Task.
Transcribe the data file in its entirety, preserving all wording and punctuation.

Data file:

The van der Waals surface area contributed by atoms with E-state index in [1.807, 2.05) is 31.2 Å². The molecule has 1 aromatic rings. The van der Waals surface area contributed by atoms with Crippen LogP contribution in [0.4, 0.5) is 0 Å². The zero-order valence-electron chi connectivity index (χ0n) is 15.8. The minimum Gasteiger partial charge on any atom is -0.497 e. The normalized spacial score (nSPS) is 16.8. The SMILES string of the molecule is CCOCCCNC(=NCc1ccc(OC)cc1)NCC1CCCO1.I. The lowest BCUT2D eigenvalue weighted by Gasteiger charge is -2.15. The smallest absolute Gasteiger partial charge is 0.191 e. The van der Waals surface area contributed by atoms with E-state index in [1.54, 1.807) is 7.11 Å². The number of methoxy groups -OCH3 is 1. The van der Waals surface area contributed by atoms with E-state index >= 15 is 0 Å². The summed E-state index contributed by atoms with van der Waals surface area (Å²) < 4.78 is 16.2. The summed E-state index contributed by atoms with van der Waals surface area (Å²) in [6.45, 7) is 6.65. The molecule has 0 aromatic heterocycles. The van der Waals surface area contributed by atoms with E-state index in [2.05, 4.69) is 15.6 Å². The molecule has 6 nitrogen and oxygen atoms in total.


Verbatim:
The van der Waals surface area contributed by atoms with E-state index in [1.807, 2.05) is 31.2 Å². The molecule has 1 aromatic rings. The van der Waals surface area contributed by atoms with Crippen LogP contribution in [0.4, 0.5) is 0 Å². The zero-order valence-electron chi connectivity index (χ0n) is 15.8. The minimum Gasteiger partial charge on any atom is -0.497 e. The normalized spacial score (nSPS) is 16.8. The SMILES string of the molecule is CCOCCCNC(=NCc1ccc(OC)cc1)NCC1CCCO1.I. The lowest BCUT2D eigenvalue weighted by Gasteiger charge is -2.15. The smallest absolute Gasteiger partial charge is 0.191 e. The van der Waals surface area contributed by atoms with E-state index in [1.54, 1.807) is 7.11 Å². The number of methoxy groups -OCH3 is 1. The van der Waals surface area contributed by atoms with E-state index >= 15 is 0 Å². The summed E-state index contributed by atoms with van der Waals surface area (Å²) < 4.78 is 16.2. The summed E-state index contributed by atoms with van der Waals surface area (Å²) in [6.45, 7) is 6.65. The molecule has 0 aromatic heterocycles. The van der Waals surface area contributed by atoms with E-state index in [2.05, 4.69) is 15.6 Å². The molecule has 6 nitrogen and oxygen atoms in total.